After my passport & laptop were stolen out of a friend’s car in Bagua, Northern Peru; I was confined to Lima for a couple of months where I was able to borrow a computer to complete work & preparations needed for the arrival of our VIP guest, and go through the epic process of getting a new passport while in Peru (thanks to Julieanne & Luke for epic help battling through bureaucracy to get this done!)
Waterkeeper Alliance president Robert F. Kennedy Jr. (son of US. Senator Robert F Kennedy, nephew of US President John F Kennedy) was to be passing through Lima. He could spend a 1.5 days in there, and my mission on behalf of Marañón Waterkeeper was to use this to our best possible advantage. This meant making meetings at the highest levels and creating media attention.
After drafting, re-drafting, then re-drafting letters & meeting notes it became clear that I was very much out of my league. My pigeon Spanish had served me well (enough) in all encounters up to this point; however I was seriously reaching my limit when drafting letters and writing emails to secretaries of ministers & the president. What do I know about getting a meeting with the head of state in my own country anyways, let alone in Peru?
As the deadline drew nearer, I was getting extremely nervous. “Bobby Kennedy is going to arrive in Lima to represent this issue, and I haven’t have been able to organise a single thing…Epic fail. My short career as a Waterkeeper will be over as quick as it began.” It was at this point that a guardian angel appeared. A friend introduced me to Nina over dinner, with a passion for protecting water & ecosystems she was excited to help. She grew up in Lima, was well connected and knew her way around. We continued trying to get a message through to the president, and to his ministers, but the clock was ticking fast.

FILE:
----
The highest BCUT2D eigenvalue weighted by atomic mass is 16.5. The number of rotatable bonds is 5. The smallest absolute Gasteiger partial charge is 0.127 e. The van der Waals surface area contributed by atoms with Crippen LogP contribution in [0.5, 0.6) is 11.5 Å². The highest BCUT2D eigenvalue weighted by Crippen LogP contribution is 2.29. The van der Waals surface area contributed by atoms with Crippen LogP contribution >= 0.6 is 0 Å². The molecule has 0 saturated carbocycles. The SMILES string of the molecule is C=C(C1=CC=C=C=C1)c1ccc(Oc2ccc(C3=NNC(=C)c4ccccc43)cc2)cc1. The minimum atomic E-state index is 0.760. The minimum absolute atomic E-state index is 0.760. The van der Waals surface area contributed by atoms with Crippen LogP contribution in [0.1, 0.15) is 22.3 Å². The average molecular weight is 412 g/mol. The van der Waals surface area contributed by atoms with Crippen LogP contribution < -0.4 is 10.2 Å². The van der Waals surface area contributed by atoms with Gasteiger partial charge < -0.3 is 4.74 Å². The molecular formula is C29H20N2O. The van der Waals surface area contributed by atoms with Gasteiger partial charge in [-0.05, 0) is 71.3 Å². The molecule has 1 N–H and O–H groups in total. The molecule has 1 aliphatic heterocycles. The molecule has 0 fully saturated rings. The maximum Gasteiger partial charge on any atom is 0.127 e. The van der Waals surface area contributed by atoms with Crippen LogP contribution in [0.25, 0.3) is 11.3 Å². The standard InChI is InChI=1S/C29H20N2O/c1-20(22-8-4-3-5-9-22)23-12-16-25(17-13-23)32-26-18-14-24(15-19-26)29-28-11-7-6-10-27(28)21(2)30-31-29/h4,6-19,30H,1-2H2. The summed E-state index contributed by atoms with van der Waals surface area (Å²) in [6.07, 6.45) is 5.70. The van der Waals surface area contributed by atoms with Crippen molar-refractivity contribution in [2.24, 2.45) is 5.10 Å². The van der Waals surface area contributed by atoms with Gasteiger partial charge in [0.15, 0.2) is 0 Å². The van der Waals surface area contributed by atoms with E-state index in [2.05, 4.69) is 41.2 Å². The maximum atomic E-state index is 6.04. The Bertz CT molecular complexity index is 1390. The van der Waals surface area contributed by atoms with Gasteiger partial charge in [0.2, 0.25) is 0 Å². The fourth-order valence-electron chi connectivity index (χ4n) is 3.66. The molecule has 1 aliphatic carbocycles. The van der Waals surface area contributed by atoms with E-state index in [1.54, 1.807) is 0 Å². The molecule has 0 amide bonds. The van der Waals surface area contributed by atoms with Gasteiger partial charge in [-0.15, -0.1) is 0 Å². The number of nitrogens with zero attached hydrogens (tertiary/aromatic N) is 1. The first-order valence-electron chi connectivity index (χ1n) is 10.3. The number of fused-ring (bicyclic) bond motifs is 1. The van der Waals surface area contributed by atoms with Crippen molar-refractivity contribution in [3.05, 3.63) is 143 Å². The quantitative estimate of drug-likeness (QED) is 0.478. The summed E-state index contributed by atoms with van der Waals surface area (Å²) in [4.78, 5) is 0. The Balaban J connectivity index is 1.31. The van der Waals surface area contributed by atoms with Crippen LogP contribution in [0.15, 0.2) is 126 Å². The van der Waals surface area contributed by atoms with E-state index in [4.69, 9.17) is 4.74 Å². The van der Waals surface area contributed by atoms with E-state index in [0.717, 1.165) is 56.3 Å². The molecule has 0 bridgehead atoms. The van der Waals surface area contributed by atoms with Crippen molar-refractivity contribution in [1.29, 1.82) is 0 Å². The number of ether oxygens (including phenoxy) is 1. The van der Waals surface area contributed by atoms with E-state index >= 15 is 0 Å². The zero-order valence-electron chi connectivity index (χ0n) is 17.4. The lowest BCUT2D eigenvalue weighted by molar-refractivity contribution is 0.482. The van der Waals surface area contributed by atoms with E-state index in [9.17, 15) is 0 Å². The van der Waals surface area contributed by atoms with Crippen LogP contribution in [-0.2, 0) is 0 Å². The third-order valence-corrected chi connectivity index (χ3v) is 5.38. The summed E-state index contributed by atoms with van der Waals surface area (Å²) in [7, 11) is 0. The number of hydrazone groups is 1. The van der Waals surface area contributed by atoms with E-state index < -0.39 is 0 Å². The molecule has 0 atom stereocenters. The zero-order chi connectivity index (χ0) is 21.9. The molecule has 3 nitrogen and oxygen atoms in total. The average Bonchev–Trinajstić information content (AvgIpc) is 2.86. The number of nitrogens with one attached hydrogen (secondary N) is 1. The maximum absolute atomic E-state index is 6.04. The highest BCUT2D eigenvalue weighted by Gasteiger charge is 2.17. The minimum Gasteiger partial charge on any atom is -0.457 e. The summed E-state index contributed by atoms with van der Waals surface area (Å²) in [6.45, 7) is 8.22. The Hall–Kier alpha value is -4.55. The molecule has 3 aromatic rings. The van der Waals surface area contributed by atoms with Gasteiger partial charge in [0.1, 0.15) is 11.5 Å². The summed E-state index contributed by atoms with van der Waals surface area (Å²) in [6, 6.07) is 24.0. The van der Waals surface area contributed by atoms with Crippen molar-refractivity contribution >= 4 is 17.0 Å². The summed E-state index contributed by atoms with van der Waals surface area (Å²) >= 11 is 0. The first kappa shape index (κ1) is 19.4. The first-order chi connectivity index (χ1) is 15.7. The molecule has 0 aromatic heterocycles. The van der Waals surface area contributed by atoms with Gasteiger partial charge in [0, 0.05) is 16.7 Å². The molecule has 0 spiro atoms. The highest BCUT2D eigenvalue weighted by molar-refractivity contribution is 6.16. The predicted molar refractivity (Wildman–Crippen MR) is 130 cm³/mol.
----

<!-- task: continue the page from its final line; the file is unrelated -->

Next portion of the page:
In true Latin American style, the day before Bobby landed in Peru, we got through to President Pedro Pablo Kutchinski. He sent his apologies; he would not be able to meet with Mr. Kennedy as he was outside of Lima, however he would send the Minister of Energy & Mining, and the Minister of Environment to meet in his place.
In these situations, I feel very much like Forest Gump in all the random historical moments he appears in, an ignorant/oblivious agent of fate/dumb luck. Completely un-equipped and yet somehow happen to arrive in the right place at the right time to help things go ok. If that’s my role to play, then i’ll do my best. Enormous thanks to Nina and Sergio who both helped enormously to make this happen, and everyone else who played a part (you know who you are)!
The conversation with the ministers was an interesting one, in which I learned a great deal about how the world works… The result of this meeting, and the impending media created by Mr. Kennedy’s visit, was that the Peruvian government declared they would not build dams in the Amazon. (Read Full Account here). This is a huge step forward, and a massive win which we will happily claim (also thanks to a coalition of organisations working to protect the rivers of Peru & world for laying groundwork over the previous years). However, I can’t help but feel it is also just a political maneuver to completely sidestep/avoid the issue. They haven’t cancelled any plans for dams in the jungle, they aren’t stopping any of the feasibility studies in the jungle going ahead (which are already influencing social structures, creating corruption & bribery). They haven’t made a move to protect the jungle sections of the river, just said that they won’t build a dam in their term in government (which wasn’t happen anyway due to an oversupply of energy in Peru and lack of investment).
The news was great, don’t get me wrong. It creates risk and uncertainty for investors in large dams and it helps us to plan ahead, knowing we have 5 years, at least. This is time to build the case for the Marañón River, to study it’s ecology more thoroughly, to grow the community to protect the river, and to build up tourism and economic factors which would weigh against the dams. However its a long way off before we should be celebrating, or claiming that the Marañón is protected.
All up, a fairly unique experience. Bobby Kennedy is a pretty interesting guy with a few stories up his sleeve (see translation of article we got into Peruvian newspaper SOMOS). It was fun to chaperone Kennedy and his wife Cheryl Hines around Lima and we even got to pile in for a ride in my friend Camote’s VW beetle. I learned a huge amount through the whole process, from getting the meetings to happen, briefing Mr. Kennedy, through to speaking with the ministers themselves, seeing their perspective on the Marañón and gaining a glimpse into how the wheels turn.